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Saturday, January 14, 2012

There's not a single good reason for butchering Crape Myrtles

Crape Myrtles butchered into poor health

About this time of year, Crape Myrtles throughout north Texas are butchered mercilessly. Thick, healthy branches are cut off for no good reason at all. Many survive but some don't.

The typical "reason" given is that butchering promotes blooming.  This is absolutely, 100% not true, and there is not a shred of scientific evidence that it's in any way good for the Crape Myrtle. In fact, the only benefit derived is to the "landscape crew", who can  charge the owner for totally unnecessary and possibly harmful work.

Butchering trees is somewhat like the myth that frogs cause warts - it's an old way of thinking that needs to disappear. The most I'd recommend is to prune off last season's old seed heads - a purely cosmetic act.  I'd certainly never recommend cutting anything thicker around than a pencil. There's just no honest reason!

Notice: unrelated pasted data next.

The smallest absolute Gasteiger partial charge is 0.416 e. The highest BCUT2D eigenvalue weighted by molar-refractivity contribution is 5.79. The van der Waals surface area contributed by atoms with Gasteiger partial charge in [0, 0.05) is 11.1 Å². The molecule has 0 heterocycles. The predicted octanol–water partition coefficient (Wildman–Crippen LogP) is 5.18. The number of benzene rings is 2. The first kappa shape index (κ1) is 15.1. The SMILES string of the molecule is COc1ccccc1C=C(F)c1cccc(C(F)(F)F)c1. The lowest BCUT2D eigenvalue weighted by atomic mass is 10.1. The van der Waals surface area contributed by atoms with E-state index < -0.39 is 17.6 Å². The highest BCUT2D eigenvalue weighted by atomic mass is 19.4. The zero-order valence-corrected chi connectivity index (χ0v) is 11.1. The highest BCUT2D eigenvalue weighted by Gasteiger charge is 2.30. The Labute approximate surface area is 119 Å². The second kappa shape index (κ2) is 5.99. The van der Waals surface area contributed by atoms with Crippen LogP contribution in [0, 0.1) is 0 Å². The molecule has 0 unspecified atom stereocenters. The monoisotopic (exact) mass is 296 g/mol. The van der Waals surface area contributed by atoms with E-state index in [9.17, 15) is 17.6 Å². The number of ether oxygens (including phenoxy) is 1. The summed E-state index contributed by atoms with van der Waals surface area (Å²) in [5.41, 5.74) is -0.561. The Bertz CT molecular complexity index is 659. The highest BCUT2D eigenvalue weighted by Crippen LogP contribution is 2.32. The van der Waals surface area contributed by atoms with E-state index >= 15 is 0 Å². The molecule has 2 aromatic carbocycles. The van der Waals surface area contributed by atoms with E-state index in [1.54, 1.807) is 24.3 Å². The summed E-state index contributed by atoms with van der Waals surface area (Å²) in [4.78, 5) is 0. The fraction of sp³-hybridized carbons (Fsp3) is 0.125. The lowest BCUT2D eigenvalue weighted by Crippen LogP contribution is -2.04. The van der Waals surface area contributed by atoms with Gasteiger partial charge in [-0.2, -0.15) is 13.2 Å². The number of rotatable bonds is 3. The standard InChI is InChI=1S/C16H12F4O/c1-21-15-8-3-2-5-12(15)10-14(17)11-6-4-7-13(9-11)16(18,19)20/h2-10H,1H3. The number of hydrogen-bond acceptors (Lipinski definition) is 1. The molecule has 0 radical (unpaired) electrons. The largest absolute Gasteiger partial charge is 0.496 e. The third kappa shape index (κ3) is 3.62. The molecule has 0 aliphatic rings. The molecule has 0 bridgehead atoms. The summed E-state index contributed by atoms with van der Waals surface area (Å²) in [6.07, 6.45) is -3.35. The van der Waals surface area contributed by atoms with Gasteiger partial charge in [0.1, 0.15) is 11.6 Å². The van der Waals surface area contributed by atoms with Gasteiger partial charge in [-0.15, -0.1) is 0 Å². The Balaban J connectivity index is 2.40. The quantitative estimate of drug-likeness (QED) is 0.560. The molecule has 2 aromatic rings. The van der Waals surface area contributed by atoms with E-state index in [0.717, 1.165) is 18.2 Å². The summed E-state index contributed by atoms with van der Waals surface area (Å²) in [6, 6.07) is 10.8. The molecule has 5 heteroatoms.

-G. Owen Yost, Landscape Architect emeritus

Keep your birdbaths full and clean! Birds need to bathe frequently in the winter to maintain insulation from the cold. Many of the birds at birdbaths are species that won't come to your feeders because they don't eat seed. Recently I've seen Cardinals, Goldfinches, Chickadees, Blue Jays, Thrushes, Brown Thrashers and several Robins in our birdbaths (we have three).

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